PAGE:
No Talking
by Clements, Andrew; Elliott, Mark (ILT)

The noisy fifth grade boys of Laketon Elementary School challenge the equally loud fifth grade girls to a "no talking" contest.

Andrew Clements (1949&;2019) was the author of the enormously popular Frindle. More than 10 million copies of his books have been sold, and he was nominated for a multitude of state awards, including two Christopher Awards and an Edgar Award. His popular works include About Average, Troublemaker, Extra Credit, Lost and Found, No Talking, Room One, Lunch Money, and more. He was also the author of the Benjamin Pratt & the Keepers of the School series. Find out more at

Mark Elliott has a BFA in illustration from the School of Visual Arts. He has illustrated a number of book covers, and his work has been exhibited at the Society of Illustrators and the Art Directors Guild. Mark lives on a sheep farm in the Hudson Valley region of New York.

Ah, silence-the pipe dream of the frazzled educator. In Clements' latest novel, however, a group of fifth graders turn silence to their own subversive ends, yielding a comic yet thoughtful classroom drama in a mode the popular author has made his own. Inspired by Gandhi's daylong rituals of silence, Dave devises a contest to determine whether girls or boys can keep their traps shut the longest. As the diversion builds to something more significant, the kids' creative adaptations, such as the "condensed haiku" of their spoken interactions with grown-ups, form a big part of the story. Equally prominent are the responses of teachers, who struggle in different ways with the controlling principal's mandate to discipline the zip-lipped miscreants. Clements tosses out more issues than the brief, fablelike story can fully absorb, with kids' experience of silence as "exciting," even "dangerous," coming across the least clearly. But the school dynamics are spot-on, and the paradoxical notion of opening up one's experience of the world by imposing constraints upon it will intrigue readers of any age. Illustrations not seen. Copyright 2007 Booklist Reviews.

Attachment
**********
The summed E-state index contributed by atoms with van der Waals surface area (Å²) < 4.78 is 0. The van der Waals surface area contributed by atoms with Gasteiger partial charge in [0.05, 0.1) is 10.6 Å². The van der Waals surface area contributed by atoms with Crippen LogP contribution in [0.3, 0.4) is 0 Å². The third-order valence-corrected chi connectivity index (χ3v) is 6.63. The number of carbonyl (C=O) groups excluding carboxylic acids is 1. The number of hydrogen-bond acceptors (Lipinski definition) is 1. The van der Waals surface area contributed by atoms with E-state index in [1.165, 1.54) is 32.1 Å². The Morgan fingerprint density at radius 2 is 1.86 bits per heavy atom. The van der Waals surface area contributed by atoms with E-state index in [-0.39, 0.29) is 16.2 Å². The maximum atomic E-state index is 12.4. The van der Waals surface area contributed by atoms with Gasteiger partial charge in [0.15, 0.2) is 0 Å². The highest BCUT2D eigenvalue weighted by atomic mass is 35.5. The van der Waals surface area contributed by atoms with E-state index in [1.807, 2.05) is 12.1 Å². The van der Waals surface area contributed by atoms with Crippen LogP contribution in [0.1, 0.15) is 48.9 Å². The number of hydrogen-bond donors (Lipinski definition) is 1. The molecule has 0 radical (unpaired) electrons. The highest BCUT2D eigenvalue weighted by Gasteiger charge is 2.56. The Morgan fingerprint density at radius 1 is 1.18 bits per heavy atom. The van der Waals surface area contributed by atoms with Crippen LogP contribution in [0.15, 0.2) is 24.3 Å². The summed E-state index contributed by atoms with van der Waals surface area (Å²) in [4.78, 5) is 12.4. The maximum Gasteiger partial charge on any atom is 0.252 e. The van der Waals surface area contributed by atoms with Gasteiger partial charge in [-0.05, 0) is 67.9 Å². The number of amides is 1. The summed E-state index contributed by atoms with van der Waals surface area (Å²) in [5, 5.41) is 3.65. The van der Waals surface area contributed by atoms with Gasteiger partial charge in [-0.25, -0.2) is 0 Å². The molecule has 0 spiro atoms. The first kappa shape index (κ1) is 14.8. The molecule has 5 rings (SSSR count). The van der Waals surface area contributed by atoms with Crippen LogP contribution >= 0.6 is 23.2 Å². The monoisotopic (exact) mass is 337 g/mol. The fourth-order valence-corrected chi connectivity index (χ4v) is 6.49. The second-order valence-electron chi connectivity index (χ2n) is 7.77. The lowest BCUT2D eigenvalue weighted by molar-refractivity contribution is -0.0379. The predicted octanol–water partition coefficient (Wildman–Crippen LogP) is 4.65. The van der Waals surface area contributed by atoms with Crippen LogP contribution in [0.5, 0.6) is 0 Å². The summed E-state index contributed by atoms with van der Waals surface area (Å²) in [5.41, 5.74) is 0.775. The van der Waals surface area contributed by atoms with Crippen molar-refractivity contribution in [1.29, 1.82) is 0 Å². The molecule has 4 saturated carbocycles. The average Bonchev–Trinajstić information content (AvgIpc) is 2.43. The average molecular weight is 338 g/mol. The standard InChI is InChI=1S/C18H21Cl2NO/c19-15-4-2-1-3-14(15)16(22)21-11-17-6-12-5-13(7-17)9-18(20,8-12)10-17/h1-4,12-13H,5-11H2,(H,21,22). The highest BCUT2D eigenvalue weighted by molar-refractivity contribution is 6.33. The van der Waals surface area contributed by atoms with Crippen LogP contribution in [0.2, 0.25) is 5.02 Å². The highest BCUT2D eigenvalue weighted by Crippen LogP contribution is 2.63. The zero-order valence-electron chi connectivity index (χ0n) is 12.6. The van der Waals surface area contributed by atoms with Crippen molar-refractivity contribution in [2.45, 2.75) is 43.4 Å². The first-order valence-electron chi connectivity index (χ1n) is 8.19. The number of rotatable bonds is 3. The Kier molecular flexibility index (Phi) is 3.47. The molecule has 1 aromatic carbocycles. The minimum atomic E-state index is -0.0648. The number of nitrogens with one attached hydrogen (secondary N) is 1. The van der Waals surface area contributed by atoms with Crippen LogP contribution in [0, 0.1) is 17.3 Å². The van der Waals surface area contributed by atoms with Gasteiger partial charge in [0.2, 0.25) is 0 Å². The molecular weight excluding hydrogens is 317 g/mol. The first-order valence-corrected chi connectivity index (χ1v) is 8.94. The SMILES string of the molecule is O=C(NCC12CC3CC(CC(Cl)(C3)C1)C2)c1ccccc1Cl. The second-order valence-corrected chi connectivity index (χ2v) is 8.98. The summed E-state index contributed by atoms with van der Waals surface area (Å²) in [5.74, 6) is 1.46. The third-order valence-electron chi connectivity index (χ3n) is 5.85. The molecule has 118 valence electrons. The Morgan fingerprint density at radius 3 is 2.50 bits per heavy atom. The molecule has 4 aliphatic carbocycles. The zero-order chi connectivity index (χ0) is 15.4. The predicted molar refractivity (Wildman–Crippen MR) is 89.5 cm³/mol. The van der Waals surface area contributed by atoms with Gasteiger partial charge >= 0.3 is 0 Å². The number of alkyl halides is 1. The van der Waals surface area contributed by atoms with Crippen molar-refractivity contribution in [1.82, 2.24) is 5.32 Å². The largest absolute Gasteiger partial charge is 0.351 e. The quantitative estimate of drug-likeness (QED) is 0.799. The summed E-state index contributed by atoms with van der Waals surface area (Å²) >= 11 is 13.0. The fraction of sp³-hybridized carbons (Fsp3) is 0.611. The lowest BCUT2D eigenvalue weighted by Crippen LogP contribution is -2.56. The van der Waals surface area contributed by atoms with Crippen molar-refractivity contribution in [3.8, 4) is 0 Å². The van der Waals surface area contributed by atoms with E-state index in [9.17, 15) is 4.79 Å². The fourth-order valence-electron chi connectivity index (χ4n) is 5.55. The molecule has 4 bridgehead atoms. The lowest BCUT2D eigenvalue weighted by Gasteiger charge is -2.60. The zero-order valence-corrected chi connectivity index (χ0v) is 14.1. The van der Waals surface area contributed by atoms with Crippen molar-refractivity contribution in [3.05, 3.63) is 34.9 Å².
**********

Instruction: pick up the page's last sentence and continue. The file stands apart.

A vintage tale from the master of the theme-driven, feel-good school story. Having learned during the preparation of a class report that Mahatma Gandhi habitually spent one day a week not talking, Dave decides to try that out-but in the wake of a lunchroom shouting match with fellow fifth-grader Lynsey, the solo effort escalates into a two-day zipped-lip contest between the whole grade's infamously noisy boys and girls. As usual, Clements works out the rules and complications in logical ways (three-word replies to direct questions from adults are OK, for instance, which makes for some comical dialogue), casts no sociopaths among his crew of likable, well-intentioned young folk to spoil the experience and makes his points in engagingly indirect ways. The experiment soon takes on profound implications, too, as the collective action turns into civil disobedience when the autocratic principal decides to put a stop to it. By the end, the two camps have become more allies than rivals, and Dave has seen himself and those around him taking strides toward becoming more thoughtful, compassionate people. A strong addition to the "waging peace" genre. (Fiction. 9-11) Copyright Kirkus 2007 Kirkus/BPI Communications. All rights reserved.

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